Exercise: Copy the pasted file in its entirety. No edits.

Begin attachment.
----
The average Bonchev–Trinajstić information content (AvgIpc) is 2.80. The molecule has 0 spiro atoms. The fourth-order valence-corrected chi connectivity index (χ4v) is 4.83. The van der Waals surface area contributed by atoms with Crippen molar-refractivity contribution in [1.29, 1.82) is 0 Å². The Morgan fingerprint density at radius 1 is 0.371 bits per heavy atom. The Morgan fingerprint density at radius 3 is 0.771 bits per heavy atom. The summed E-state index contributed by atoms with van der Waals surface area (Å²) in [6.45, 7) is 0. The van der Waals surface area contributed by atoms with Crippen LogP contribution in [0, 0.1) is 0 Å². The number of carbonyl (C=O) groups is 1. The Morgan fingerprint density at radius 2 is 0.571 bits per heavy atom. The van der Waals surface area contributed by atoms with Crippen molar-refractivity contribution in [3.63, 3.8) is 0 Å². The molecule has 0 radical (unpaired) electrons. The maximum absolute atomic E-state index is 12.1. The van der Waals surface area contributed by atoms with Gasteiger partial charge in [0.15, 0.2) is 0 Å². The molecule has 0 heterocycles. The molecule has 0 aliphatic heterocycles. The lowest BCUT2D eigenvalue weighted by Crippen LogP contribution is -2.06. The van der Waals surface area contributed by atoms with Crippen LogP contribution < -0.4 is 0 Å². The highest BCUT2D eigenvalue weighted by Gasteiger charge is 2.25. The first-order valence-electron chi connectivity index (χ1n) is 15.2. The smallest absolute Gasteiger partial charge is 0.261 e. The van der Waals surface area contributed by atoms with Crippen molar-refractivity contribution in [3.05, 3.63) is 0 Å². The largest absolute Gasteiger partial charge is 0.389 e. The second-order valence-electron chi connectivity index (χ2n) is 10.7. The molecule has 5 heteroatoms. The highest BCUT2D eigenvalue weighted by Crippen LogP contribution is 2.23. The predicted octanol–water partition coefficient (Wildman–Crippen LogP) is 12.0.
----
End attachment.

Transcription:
The average Bonchev–Trinajstić information content (AvgIpc) is 2.80. The molecule has 0 spiro atoms. The fourth-order valence-corrected chi connectivity index (χ4v) is 4.83. The van der Waals surface area contributed by atoms with Crippen molar-refractivity contribution in [1.29, 1.82) is 0 Å². The Morgan fingerprint density at radius 1 is 0.371 bits per heavy atom. The Morgan fingerprint density at radius 3 is 0.771 bits per heavy atom. The summed E-state index contributed by atoms with van der Waals surface area (Å²) in [6.45, 7) is 0. The van der Waals surface area contributed by atoms with Crippen LogP contribution in [0, 0.1) is 0 Å². The number of carbonyl (C=O) groups is 1. The Morgan fingerprint density at radius 2 is 0.571 bits per heavy atom. The van der Waals surface area contributed by atoms with Crippen molar-refractivity contribution in [3.63, 3.8) is 0 Å². The molecule has 0 radical (unpaired) electrons. The maximum absolute atomic E-state index is 12.1. The van der Waals surface area contributed by atoms with Gasteiger partial charge in [0.15, 0.2) is 0 Å². The molecule has 0 heterocycles. The molecule has 0 aliphatic heterocycles. The lowest BCUT2D eigenvalue weighted by Crippen LogP contribution is -2.06. The van der Waals surface area contributed by atoms with Crippen LogP contribution < -0.4 is 0 Å². The highest BCUT2D eigenvalue weighted by Gasteiger charge is 2.25. The first-order valence-electron chi connectivity index (χ1n) is 15.2. The smallest absolute Gasteiger partial charge is 0.261 e. The van der Waals surface area contributed by atoms with Crippen molar-refractivity contribution in [3.05, 3.63) is 0 Å². The largest absolute Gasteiger partial charge is 0.389 e. The second-order valence-electron chi connectivity index (χ2n) is 10.7. The molecule has 5 heteroatoms. The highest BCUT2D eigenvalue weighted by Crippen LogP contribution is 2.23. The predicted octanol–water partition coefficient (Wildman–Crippen LogP) is 12.0.